■ Education \nPolicy issues discussed \nThe National Teacher's Association (全國教師會) and three other educational groups will today discuss educational policy issues with representatives of the two presidential candidates, the Democratic Progressive Party's Legislator Cho Jung-tai (卓榮泰) and Chinese Nationalist Party's (KMT) Legislator Hung Hsiu-chu (洪秀柱). The debate focusing on the topics of educational reform and new policies between the two presidential candidates will be held on Sunday, Feb.29. \n■ Economy \nRe-election to give boost \nPresident Chen Shui-bian's (陳水扁) re-election would boost the country's economy, Wu Rong-i (吳榮義), president of the Taiwan Institute of Economic Research, said yesterday. In an interview with CNA, the economic adviser to Chen said the country's economy has been in a strong upturn from the beginning this year and is expected to grow by 5.27 percent if the government's NT$500 billion (US$15.06 billion) budget for the 10 new major construction projects is approved by the Legislative Yuan later this year. The growth rate will further expand should Chen win another four years in office, because Chen will keep his current policy unchanged and keep the momentum for growth uninterrupted, Wu said. A new government would inevitably re-examine the current policy and such a situation would be unfavorable to the current upward trends, Wu said. \n■ Infrastructure \nJen Lien Bridge opened \nThe Jen Lien Bridge (仁連橋) across a steep valley of Mt. Tuli in the southern county of Chiayi was inaugurated and officially opened to public traffic yesterday, marking the 306th bridge that the renowned Chiayi Philanthropy Group has built around Taiwan. Volunteers of the Chiayi Philanthropy Group (CPG) -- founded by philanthropist Ho Ming-teh (何明德) -- spent three months and about NT$1.8 million (US$55,900) to build the 35m steel-wire bridge connecting the Chuchi rural township and Mt. Tuli, a scenic attraction but hard to reach without a bridge. According to Liu Ning-ching (劉寧欽), an abbot of a temple in Chuchi, the bridge was built in three months and is 2.5m wide. The single arch cable bridge has been overwhelmingly welcomed by mountain climbers who would otherwise walk nearly 10 hours to reach Mt. Dooli. \n■ Election \nChen urges people to vote \nPresident Chen Shui-bian (陳水扁) yesterday urged his countrymen to be sure to vote in the country's first national referendum on March 20, saying that not doing so would be tantamount to handing a victory to mainland China. Speaking to a group of his supporters in Taipei City, the president called on the people to show their resentment towards Beijing's military threat against Taiwan, claiming that the number of Beijing's missiles targeting Taiwan increases at the rate of one every six days. He criticized his only rival in the presidential race, Chinese Nationalist Party (KMT) Chairman Lien Chan (連戰), as "selfish" by branding the referendum illegal and vowing in Saturday's presidential debate that he would not participate in the referendum voting. Chen said Lien has set a bad example for the country by taking the law into his own hands and determining on his own that the referendum is illegal.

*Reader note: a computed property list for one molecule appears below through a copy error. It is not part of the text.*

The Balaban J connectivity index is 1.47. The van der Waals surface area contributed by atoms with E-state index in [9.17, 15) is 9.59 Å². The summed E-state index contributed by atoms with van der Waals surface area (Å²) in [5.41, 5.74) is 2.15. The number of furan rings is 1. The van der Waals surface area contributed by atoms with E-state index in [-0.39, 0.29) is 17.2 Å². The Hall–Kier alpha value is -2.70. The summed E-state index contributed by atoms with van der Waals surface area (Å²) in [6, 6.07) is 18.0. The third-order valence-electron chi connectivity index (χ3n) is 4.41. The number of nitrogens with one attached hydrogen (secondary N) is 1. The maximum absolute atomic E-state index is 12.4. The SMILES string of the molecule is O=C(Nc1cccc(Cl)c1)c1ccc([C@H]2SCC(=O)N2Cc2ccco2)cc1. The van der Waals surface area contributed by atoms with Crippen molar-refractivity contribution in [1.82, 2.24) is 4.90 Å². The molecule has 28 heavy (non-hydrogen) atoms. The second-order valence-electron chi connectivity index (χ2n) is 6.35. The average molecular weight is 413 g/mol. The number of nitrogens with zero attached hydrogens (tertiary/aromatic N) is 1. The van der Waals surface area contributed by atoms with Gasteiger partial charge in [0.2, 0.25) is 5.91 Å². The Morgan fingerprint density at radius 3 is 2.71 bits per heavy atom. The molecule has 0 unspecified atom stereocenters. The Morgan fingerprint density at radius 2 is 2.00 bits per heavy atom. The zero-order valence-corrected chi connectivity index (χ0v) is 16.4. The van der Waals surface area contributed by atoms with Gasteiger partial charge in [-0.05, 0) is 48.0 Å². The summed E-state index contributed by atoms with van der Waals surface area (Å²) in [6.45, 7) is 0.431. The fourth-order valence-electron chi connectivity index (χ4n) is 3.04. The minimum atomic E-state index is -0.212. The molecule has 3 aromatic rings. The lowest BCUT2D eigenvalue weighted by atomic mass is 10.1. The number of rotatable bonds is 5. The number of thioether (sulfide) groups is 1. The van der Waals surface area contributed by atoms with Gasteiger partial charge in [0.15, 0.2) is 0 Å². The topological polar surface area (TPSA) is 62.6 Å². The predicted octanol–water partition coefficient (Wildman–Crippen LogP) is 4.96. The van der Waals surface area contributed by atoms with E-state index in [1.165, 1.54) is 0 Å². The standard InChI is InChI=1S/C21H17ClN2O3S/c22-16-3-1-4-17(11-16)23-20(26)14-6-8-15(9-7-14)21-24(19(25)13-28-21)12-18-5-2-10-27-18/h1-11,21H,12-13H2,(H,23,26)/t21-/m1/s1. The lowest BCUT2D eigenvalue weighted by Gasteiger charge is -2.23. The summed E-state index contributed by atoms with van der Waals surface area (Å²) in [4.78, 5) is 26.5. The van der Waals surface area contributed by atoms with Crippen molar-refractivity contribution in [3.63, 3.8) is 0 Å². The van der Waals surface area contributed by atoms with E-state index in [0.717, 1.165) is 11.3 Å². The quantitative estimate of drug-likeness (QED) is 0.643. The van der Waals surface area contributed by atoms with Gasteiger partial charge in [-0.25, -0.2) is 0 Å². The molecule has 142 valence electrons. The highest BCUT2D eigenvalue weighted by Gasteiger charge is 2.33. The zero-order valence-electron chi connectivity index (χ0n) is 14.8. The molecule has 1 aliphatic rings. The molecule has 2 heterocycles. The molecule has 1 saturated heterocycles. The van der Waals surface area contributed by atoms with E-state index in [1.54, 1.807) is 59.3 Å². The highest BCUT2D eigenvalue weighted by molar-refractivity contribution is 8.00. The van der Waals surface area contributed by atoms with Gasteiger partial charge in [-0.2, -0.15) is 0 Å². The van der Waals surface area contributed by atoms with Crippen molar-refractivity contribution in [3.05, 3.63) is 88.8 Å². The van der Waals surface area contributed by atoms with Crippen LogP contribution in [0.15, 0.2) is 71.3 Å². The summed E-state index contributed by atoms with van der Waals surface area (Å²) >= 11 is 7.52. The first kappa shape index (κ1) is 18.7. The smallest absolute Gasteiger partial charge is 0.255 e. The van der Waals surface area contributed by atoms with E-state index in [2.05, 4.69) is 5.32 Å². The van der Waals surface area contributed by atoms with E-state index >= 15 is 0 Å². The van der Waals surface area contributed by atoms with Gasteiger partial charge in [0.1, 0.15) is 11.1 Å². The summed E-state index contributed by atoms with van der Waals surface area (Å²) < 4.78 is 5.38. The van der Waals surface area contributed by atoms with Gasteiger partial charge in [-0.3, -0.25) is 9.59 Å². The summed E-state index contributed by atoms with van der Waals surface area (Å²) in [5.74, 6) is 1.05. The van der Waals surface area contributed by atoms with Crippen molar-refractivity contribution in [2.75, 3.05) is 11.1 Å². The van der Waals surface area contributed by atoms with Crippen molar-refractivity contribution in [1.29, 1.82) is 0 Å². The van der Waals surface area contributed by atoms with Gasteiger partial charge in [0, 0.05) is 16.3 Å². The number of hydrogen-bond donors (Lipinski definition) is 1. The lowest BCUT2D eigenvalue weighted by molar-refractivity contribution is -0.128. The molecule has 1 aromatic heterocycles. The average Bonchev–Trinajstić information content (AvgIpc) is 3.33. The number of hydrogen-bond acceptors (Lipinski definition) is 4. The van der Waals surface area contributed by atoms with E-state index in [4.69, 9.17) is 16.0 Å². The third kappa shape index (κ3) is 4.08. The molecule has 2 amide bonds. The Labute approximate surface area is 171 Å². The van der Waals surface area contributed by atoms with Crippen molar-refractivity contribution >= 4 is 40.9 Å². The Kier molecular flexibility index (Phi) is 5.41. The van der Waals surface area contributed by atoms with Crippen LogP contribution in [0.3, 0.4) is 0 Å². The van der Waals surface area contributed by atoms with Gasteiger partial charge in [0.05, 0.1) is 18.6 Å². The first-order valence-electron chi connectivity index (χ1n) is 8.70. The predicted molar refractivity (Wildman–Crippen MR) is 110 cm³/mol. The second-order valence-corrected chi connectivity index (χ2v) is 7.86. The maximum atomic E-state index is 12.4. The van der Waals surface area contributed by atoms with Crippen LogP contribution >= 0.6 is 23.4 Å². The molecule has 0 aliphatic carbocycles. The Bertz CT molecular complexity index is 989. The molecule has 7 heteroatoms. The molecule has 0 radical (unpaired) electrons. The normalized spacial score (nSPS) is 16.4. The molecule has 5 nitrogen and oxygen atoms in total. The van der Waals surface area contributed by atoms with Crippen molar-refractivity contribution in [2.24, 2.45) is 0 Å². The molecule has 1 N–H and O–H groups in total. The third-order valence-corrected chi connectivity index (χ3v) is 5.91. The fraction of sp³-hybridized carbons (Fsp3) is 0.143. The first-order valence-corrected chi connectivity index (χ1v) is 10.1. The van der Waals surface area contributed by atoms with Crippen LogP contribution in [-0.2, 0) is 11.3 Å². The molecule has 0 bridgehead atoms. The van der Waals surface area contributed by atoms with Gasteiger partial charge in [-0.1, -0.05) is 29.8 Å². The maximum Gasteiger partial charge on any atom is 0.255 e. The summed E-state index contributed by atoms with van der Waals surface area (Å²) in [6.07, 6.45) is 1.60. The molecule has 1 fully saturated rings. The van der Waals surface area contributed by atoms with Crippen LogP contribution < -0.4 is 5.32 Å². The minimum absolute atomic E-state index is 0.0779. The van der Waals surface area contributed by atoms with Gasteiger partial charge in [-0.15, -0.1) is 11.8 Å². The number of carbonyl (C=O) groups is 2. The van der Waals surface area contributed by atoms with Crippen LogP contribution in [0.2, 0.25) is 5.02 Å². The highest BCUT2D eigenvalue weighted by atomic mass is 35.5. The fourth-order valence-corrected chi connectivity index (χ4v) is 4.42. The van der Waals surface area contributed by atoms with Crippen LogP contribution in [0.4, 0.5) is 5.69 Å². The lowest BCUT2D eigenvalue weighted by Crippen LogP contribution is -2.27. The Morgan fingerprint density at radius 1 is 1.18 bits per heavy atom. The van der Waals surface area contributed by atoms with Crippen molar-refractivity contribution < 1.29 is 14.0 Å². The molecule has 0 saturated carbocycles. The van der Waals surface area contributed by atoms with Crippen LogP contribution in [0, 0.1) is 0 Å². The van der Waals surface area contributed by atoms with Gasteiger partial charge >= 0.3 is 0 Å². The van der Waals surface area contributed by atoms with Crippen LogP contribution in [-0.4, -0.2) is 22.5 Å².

The Fancy Frontier manga and anime expo held in Taipei over the weekend has sparked controversy, after a participant allegedly contravened the Act on Offenses Against Sexual Morality (妨害風化罪) by publicly exposing her private parts during a photo shoot. The two-day event opened at the Expo Dome at the Taipei Expo Park on Saturday, attracting numerous comic and anime creators, cosplayers, photographers and fans. Allegedly, a female cosplayer who was not wearing any underwear lifted up her skirt and revealed her private parts at an outdoor photography area near the venue. Event organizers said yesterday that to prevent indecent exposure, they have since
Taiwan might be China’s next target after it has “walled off” Hong Kong from the rest of the world with its new national security legislation, Academia Sinica Institute of Sociology fellow Wu Jieh-min (吳介民) said on Thursday. At a seminar organized by the Economic Democracy Union, the Taiwan Association for Human Rights, the Hong Kong Outlanders and the Judicial Reform Foundation, Wu said that the legislation is simultaneously a fig leaf concealing Beijing’s autocratic rule in Hong Kong and a figurative “Berlin Wall,” denying democratic countries access to Hong Kong. Wu said it is evident that Taiwan would be China’s next target. The
YOUNGEST PATIENT: Cases of botulism have been only sporadically reported over the past few years, with two in 2015, six in 2016 and none in the past three years The Centers for Disease Control (CDC) yesterday reported the nation’s first case of infant botulism this year, a four-month-old boy in northern Taiwan, as well as five new cases of Japanese encephalitis confirmed last week. The boy was introduced to homemade solid food in the middle of last month, but began to experience constipation and loss of appetite on June 23, CDC Epidemic Intelligence Center Deputy Director Guo Hung-wei (郭宏偉) said, adding that he was taken to the hospital when he developed a fever and shortness of breath on June 25. In the hospital, the boy also experienced a rapid heartbeat, limb
The National Taiwan Museum’s Railway Department Park in Taipei is to open to the public today. The park in Datong District (大同) near the North Gate (北門, Beimen) is one of the museum’s four branches. During the Japanese colonial era, the site housed the railway department of the Office of the Governor-General of Taiwan’s Bureau of Transportation. After World War II, it served as the headquarters for the Taiwan Railways Administration (TRA) for several decades. In 2007, it was listed as a national monument under the Cultural Heritage Preservation Act (文化資產保存法). At an opening ceremony yesterday, Minister of Transportation and Communications Lin Chia-lung